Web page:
Natural gas for weekend and Monday delivery managed a small gain in Friday’s trading as forecasters continued to call for a ridge of high pressure to lock in debilitating heat and humidity over Texas and portions of the Southeast. Also, a major pipeline into the Midwest cut deliveries.
The NGI National Spot Gas Average added 2 cents to $2.54, although scattered points in the East, West Texas and California did experience declines. Futures trading ahead of the weekend proved lackluster, with September held to a narrow 6-cent range. At the close September had fallen 1.5 cents to $2.798, and October was down 1.3 cents to $2.822. September crude oil continued its march lower, falling 79 cents to $43.87/bbl.
Prices at Midwest points firmed as a major pipeline into the area called for a force majeure. According to Genscape, “Alliance Canada and U.S. pipelines posted notice late [Thursday] that the pipe will be shut down for an unspecified period of time due to the presence of excess hydrogen sulfide on the mainline. The event constitutes a force majeure”(see related story).
Alliance is a big supplier to the region. “During the past 30-days, Alliance Canada has been flowing an average 1,792 MMcf/d across the border to Alliance U.S., with single-day flows reaching as high as 1,977 MMcf/d on the roughly 2,000 MMcf/d capacity system. The notice was issued following the close of yesterday’s trading.
“Alliance flows wet gas out of BC, Alberta and Saskatchewan, primarily for delivery to the Aux Sable processing plant in Illinois, after which dry gas gets distributed to Midwest pipelines and demand markets. The shutdown will likely cause many upstream producers to shut in or direct displaced gas to the TransCanada NOVA system where that is an option.”
Weekend and Monday deliveries posted solid gains. Gas at the Chicago Citygate rose a nickel to $2.89, and deliveries to Michigan Consolidated gained 8 cents to $2.97. Gas on Consumers was seen at $2.98, up 8 cents, and deliveries to Northern Natural Ventura were quoted 7 cents higher at $2.84.
A Michigan marketer said the outage “didn’t impact us because we are a little long on gas and just shuffling it around. You never know you might be glad you have more than you wanted.”
Points impacted by the new ability of gas on REX Zone 3 to move west rose. Gas on REX delivered to Moultrie, IL, gained 3 cents to $2.79, and gas at Douglas, IL, gained 2 cents to $2.80. Deliveries to Lebanon, OH, were quoted 6 cents higher at $2.83.
Gas on Marcellus pipes were flat to slightly down going into the weekend. Packages on Transco-Leidy Line slipped a couple of pennies to $1.18, gas on Tennessee Zn 4 Marcellus was unchanged at $1.10, and deliveries into Dominion South changed hands 3 cents lower at $1.22.
Analysts for the near term see a rangebound market with an expected cooling pattern developing that should prompt higher storage builds going forward. “We expect a quiet finish to this week’s trade as the market still appears balanced with the supply surplus against five-year average levels now back to less than 65 Bcf,” said Jim Ritterbusch of Ritterbusch and Associates in a Friday morning report to clients.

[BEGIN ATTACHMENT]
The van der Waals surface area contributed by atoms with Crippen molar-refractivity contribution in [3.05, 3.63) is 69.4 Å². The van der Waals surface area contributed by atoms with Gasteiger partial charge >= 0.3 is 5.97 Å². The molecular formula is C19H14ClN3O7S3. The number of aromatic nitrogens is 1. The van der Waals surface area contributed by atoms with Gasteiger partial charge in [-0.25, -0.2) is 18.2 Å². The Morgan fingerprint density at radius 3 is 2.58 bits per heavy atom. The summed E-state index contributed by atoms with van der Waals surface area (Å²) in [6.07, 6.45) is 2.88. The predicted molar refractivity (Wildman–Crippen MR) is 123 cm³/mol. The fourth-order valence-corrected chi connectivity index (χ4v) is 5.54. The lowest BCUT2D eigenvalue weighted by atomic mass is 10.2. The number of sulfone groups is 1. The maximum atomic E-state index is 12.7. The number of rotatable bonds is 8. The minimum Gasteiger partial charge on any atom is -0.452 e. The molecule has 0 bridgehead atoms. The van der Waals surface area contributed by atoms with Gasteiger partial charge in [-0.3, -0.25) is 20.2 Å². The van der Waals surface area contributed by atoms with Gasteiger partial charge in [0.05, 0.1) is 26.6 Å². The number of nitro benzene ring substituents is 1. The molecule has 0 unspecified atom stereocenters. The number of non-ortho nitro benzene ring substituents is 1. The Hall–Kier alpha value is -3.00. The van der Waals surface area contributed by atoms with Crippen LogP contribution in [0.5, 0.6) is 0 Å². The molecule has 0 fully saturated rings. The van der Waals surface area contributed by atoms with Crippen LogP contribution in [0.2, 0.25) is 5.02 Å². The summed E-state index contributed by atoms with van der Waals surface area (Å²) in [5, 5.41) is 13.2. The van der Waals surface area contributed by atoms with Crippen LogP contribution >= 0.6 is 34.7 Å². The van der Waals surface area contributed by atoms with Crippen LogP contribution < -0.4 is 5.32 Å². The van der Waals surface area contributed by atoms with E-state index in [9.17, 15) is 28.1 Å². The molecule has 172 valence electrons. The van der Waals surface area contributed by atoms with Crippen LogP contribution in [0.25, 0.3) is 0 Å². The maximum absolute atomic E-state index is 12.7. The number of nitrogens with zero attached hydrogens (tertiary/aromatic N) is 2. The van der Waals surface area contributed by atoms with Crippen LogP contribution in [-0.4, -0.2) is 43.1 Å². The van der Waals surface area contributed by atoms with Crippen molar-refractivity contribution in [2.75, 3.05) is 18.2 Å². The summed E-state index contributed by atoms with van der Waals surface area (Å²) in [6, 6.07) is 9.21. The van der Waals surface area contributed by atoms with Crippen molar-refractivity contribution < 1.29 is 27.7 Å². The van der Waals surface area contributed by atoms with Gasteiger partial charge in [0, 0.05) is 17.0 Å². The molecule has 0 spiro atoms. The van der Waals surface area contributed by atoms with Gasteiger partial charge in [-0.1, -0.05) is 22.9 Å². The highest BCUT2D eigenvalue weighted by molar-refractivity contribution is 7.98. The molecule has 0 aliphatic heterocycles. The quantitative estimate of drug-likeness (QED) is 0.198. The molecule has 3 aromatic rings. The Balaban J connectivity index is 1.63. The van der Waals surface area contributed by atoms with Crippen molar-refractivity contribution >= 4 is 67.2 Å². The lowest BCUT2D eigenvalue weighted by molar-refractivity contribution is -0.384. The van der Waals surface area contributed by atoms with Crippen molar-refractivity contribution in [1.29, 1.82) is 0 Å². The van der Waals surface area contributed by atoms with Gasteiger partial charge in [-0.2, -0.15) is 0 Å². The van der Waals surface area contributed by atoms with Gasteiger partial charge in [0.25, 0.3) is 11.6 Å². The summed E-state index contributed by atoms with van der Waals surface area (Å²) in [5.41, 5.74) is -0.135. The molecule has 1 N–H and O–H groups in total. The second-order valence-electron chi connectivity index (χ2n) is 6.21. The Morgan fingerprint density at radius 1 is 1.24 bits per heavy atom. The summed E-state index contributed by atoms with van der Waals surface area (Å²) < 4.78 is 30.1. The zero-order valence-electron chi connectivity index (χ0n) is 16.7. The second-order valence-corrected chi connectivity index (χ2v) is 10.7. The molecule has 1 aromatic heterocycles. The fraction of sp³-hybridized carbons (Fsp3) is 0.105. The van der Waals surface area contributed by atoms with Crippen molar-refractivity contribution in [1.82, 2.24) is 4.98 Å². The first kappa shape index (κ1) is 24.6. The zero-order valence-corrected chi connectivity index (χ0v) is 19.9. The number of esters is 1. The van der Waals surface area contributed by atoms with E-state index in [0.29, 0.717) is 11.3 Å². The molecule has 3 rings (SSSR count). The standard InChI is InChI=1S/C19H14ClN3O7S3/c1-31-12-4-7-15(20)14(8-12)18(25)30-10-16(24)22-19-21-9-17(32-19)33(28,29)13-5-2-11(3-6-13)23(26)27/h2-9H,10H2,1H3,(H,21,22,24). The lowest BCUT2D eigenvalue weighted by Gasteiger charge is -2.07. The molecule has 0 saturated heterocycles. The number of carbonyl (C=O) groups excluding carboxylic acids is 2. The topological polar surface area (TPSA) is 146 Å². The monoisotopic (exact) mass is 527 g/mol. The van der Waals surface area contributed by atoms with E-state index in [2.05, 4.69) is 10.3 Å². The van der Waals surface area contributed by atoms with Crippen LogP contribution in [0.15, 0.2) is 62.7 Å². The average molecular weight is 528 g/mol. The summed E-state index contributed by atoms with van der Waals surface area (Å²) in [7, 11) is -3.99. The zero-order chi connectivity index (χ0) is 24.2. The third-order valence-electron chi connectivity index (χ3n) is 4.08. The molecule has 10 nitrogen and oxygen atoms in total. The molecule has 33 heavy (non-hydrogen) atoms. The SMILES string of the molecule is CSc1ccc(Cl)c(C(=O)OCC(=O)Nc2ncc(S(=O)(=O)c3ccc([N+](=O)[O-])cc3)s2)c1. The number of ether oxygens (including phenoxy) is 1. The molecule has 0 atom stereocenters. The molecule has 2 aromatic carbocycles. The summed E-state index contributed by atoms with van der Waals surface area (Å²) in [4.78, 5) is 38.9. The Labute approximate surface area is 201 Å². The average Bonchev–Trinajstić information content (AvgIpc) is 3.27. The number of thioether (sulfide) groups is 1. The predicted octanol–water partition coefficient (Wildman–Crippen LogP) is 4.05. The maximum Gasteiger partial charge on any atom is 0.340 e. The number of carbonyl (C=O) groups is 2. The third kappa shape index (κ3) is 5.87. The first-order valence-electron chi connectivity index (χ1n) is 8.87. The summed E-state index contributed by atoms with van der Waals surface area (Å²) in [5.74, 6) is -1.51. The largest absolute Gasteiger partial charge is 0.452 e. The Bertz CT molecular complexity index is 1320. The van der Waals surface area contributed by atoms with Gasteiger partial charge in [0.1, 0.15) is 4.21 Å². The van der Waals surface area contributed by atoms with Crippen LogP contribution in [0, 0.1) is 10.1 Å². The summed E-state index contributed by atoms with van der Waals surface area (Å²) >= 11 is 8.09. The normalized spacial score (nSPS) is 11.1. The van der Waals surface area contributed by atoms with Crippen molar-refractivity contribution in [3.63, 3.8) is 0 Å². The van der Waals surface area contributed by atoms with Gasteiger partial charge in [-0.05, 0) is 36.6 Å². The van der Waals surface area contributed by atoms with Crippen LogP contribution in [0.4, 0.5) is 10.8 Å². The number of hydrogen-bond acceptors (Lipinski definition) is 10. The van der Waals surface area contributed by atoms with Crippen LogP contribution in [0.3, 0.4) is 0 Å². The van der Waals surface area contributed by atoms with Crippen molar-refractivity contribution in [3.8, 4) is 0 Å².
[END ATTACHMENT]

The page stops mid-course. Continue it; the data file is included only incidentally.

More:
“While bullish-inclined traders can cite [Thursday’s] supply build that came in more than 10 Bcf less than average Street ideas as a significant supportive factor, bearish participants can hang their hats on the negligible price response to a seemingly bullish number. At the end of the day, this market still looks like a standoff between the bulls and the bears that will likely be precluding a price swing of much more than 20 cents in either direction from yesterday’s settlement even when extending a view out through the rest of this month.
“We will continue to advise that traders adapt to changing market conditions by considering option straddle positions designed to collect premium in a market that could potentially show little change from current levels a month from now or even two months down the road. The record power demand that contributed to yesterday’s sharply downsized injection appears unsustainable with some cool temperatures now being projected in some cases through the third full week of August. And although a season-ending storage of 4 Tcf may appear out of reach, a record supply level still represents strong probability.”
Gas buyers over the weekend for Texas power generation will have their hands full juggling not only oppressive heat and humidity but also fluctuating wind input. WSI Corp. in its Friday morning report said that for ERCOT, “Hot weather will remain the rule for most of the period under a sub-tropical heat dome over the south-central U.S. Daytime high temperatures are expected to rise into the upper 90s, and low to mid 100s. ‘Feels like’ temperatures are going to be extremely elevated here, rising into the 105-115 F range! Models are indicating some risk for less extreme heat next week as a cold front slowly noses down the central and eastern U.S.
“A diurnally driven favorable wind generation pattern will be the rule through the period, with afternoon lulls dropping to around 3-4 GW and overnight peaks near 8-10 GW. The 10 GW peaks are favored this weekend. However, flow is expected to reduce early next week and reduce generation prospects late in the period.”
Hefty wind generation can’t come a moment too soon as Texans continue to consume record amounts of electric power. On Wednesday ERCOT reported a record peak load of 68,459 MW, but that was beaten Thursday on two separate occasions. Between 3 and 4 p.m. CDT demand set a new record at 68,538 MW, but just an hour later demand reached another record between 4 and 5 p.m. CDT at 68,912 MW.
Late Friday demand was running 68,692 MW, ERCOT reported.
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